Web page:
A codified combination system is what makes CAP ASB truly unique. Rather than a signature move system that was common in Gen I and Gen II ASBs, there are enough different attacks to make combinations a much more valuable way to further balance the game. Combination attacks are generally quite inefficient for their energy cost, but their best usage is pulling in targeting effects of attacks, or else being used with weaker moves that have been codified into specific combinations. Moreover, a combination will combine two moves and generally attack at a lower priority bracket for combinations with most moves. The Pokemon experiences a cool down during the following action where it cannot use an attack or a command. Any given combination is allowed at referee discretion, but the system makes it clear what the outcome of that attack will be as far as type and Base Attack Power.

The best example of a combination that illustrates the system's flexibility in lieu of a single custom attack is the combination of the moves Twister and Leaf Storm (Leaf Tornado?). Only Five Pokemon (6 with Smeargle) can get this combination of moves: Shiftry, Tropius, and the Snivy line. The way the attacks are written, Twister doubles the combined Base Attack Power of a combination with a few specific moves, and among these are weather moves, Gust, and Leaf Tornado. Twister also has a multi-targeting property (hits all foes in a multi-battle), and its Combination Type (a system the defines what the end typing of a combination is) is a higher order than Leaf Tornado's.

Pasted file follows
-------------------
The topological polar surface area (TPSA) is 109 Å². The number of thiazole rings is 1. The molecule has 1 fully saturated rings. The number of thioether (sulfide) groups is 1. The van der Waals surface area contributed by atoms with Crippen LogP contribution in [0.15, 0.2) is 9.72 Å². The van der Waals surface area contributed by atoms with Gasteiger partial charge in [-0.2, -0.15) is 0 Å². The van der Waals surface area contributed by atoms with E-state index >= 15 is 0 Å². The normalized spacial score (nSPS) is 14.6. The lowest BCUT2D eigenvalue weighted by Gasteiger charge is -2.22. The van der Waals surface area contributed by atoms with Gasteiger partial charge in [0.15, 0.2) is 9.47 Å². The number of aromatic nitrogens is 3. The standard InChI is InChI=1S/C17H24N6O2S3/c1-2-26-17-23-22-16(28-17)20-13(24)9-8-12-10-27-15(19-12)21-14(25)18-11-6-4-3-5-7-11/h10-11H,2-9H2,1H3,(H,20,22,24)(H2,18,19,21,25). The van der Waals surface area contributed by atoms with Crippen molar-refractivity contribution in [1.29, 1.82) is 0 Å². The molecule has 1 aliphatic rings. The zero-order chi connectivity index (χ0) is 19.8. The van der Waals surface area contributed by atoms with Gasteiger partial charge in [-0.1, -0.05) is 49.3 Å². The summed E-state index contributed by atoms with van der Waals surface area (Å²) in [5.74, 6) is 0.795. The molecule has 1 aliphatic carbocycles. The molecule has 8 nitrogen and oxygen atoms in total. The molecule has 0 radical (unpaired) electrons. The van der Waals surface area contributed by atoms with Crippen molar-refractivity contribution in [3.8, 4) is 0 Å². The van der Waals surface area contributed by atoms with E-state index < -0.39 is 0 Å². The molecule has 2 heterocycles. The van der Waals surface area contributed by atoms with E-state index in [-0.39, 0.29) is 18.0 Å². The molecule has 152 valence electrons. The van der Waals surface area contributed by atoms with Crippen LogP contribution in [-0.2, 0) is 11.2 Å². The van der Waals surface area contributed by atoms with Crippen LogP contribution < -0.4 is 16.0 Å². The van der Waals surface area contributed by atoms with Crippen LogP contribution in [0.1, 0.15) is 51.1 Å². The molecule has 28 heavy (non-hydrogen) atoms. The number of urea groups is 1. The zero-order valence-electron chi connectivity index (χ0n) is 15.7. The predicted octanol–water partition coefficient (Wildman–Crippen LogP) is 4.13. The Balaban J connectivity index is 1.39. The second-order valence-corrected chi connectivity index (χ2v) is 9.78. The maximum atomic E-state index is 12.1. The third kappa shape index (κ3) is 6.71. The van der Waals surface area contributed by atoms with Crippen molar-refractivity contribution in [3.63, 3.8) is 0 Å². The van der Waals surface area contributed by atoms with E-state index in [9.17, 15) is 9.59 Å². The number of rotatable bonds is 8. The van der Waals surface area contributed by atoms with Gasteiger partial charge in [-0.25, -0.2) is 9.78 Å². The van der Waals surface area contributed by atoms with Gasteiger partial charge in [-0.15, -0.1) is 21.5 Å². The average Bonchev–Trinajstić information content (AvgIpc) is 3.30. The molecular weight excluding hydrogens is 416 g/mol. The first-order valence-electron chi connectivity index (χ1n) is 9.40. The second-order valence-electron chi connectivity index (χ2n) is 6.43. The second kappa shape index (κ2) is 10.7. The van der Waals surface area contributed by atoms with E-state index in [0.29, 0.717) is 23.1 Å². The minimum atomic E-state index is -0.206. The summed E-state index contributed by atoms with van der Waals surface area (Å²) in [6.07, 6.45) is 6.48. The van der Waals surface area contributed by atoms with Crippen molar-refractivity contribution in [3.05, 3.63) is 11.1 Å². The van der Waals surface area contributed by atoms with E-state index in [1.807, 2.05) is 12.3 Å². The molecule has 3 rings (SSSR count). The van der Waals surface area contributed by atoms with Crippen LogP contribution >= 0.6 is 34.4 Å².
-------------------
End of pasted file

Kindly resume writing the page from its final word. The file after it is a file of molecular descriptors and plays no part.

Thus the result is a 22 BAP Dragon-type move (16.5 BAP in a multi-battle) that hits all opponents, has a 20% chance to flinch an opponent (somewhat nullified by -2 priority on the combination), a 50% chance to lower the opponent's accuracy, and 95 accuracy, with an energy cost of 12.

Basically combinations ensure that if a Pokemon gets a unique movepool, it can usually find ways around poorer stats or abilities than its counterpart, and the same holds true for Pokemon with shallow movepools who have good abilities or stats. And the refs don't have to worry about messing around with calculating damage, since the effects of the moves are clear, concise, and offer a consistent mathematical result. The fixed combinations are also designed to make sense anyway - "Twister + Tornado" for example.